I started out with a plan to set aside some space for some permanent beds (for strawberries, herbs, a longer term asparagus project, rhubarb, soft fruit etc.) and five zones to separate and rotate crops grown each year - potatoes; alliums (onions, leeks, garlic); brassicas (broccoli, cabbage and brussel sprouts); beans (dwarf french, french climbing and runners); and pumpkins and squashes. Whilst the permanent beds are in the process of construction or preparation in ready for 2012 use, the other beds were put to full use.
Potatoes: as soon as I cleared the weeds and uncovered some bare ground I planted potatoes, whilst these were tasty (especially the Anya variety) the yield was somewhat disappointing which I attribute to a lack of nutrition and the unusually dry conditions in Spring/Summer 2011. Whilst I can't change the weather or water to any great extent, I have now secured a manure supplier (a friend's daughters have a pony stabled nearby) so hope to improve this year.
Alliums: I planted some onions sets and a short row of leeks (a surplus from a neighbour's plot) which although quite small, matured in the short space of time and produced a modest supply of edible bulbs. Due to the time spent clearing the ground these were planted later (May) than would have been preferred.
Brassicas: these suffered from drought and pest attack during the summer (flea beetle and whitefly especially) but had established by the autumn and then have flourished through the winter so far producing well. I want to avoid using chemicals so when things were really bad I tried to battle the pests using a diluted solution of boiled rhubarb leaf , quite sparingly, which seemed to assist the beneficial ladybird population in keeping the pest numbers down. It could have been my imagination but pleasingly, the ladybird population seemed to increase greatly during the summer.
Beans: these seemed the easiest to grow and produced the greatest yield. Whilst the broad beans were quite slim pickings (again due to a lack of moisture and late planting) french beans and runners were much more prolific and I still have some of these in the freezer. Introducing organic matter and earlier sowings will hopefully improve the broad bean situation this year as I've developed a new liking for these since eating some picked young and eaten fresh.
Pumpkins and squashes: by the time summer arrived I had prepared my ground and established my domestic arrangements (including shed and water butts) so was able to meet the growing season for these crops according to convention. Three butternut squash plants produced six fruits each (a few of which are still in store in my garage); six plants produced a mountain of courgettes (too many to keep up with); and a self set marrow plant adopted from my neighbour provided a few marrows to experiment with in the kitchen (stuffed, marrow & ginger jam) and some seeds for next year. My attempt at a giant pumpkin was a bit of fun and my main learning point about this was to take stricter control of the plant - by constantly removing the competing juvenile fruit and restricting the growth of side shoots to ensure everything goes into the main pumpkin.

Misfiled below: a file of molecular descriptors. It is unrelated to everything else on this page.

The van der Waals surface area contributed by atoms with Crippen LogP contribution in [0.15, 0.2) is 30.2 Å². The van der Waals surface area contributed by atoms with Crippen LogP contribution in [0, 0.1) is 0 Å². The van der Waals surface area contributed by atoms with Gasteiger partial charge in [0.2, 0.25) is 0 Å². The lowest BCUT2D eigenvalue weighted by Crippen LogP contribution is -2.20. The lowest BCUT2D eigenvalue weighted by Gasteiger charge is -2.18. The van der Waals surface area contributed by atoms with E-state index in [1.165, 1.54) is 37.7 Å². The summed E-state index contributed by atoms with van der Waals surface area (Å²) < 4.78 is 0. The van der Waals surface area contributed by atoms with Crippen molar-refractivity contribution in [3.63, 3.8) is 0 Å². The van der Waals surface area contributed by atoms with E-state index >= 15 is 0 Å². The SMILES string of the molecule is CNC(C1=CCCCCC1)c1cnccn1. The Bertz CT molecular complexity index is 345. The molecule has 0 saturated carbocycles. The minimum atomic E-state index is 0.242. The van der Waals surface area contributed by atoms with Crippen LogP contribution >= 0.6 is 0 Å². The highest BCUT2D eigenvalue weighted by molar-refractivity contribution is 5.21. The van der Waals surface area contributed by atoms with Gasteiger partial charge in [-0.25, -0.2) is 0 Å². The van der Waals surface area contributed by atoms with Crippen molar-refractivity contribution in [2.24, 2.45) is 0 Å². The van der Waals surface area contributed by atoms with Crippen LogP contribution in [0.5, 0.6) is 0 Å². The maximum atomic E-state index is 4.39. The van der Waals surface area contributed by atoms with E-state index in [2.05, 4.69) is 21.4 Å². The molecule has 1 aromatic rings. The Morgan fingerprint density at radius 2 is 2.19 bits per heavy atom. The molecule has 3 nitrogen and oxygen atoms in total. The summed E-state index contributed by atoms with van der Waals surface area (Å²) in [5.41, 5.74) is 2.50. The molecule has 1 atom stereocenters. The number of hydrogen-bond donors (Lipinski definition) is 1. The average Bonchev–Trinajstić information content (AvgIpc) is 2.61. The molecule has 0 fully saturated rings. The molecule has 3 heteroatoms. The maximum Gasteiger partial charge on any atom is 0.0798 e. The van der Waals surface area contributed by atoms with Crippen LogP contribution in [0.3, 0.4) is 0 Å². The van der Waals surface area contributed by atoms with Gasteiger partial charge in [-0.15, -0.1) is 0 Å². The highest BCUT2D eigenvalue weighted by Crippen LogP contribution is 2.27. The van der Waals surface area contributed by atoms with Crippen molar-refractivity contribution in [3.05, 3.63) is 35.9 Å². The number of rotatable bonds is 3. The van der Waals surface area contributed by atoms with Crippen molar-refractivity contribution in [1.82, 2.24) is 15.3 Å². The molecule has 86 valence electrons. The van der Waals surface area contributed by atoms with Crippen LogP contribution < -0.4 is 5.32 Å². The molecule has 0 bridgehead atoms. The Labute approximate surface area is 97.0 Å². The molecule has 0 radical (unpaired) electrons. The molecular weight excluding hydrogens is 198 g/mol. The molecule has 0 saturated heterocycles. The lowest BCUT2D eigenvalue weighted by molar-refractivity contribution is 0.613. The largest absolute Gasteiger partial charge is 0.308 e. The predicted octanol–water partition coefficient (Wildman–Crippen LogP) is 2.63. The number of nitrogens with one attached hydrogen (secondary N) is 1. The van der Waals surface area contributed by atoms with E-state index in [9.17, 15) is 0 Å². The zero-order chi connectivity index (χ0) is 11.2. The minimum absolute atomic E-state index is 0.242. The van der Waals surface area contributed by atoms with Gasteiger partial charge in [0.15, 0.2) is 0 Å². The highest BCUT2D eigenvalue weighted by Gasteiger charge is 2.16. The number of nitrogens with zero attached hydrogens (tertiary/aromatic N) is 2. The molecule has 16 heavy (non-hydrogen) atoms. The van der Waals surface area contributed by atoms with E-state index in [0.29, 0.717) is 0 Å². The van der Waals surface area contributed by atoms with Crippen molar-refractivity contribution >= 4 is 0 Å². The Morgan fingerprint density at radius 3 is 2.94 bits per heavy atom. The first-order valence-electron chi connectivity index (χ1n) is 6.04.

I grew other crops, in an around those above, where space became available: parsnips took a while to get germinating but despite some problems I've had a modest supply so far this winter; beetroot proved an easy and bountiful crop to grow; and my carrots were plentiful but somewhat ruined by carrot root fly. For carrots I am developing plans for resistant varieties, netting or growing at altitude (above 2-3 feet, the flying height of the carrot fly by popular consensus - we shall see).
A big surprise was the local horticultural society show in September. I looked at the schedule and was able to enter in 17 categories. This resulted in five firsts, four seconds and three thirds...totalling 26 points! The winning grower (my allotment neighbour 'Brush') achieved 28 points so the challenge for the coming year has been set. My five successes were a butternut squash, 3 little gem lettuces, sweet peas (grown among my beans), cherry tomatoes (from the greenhouse at home) and the longest carrot (grown as an experiment in a spare piece of drain pipe).
The combination of spending time outside and being rewarded with some great food meant that I enjoyed my first allotment season as much as I anticipated. The enthusiasm I started with has not diminished and I can't wait to get on with the next one. My greenhouse has been cleaned and cleared and is ready to accept my first sowings...more on that later.
Thanks for reading, Adam.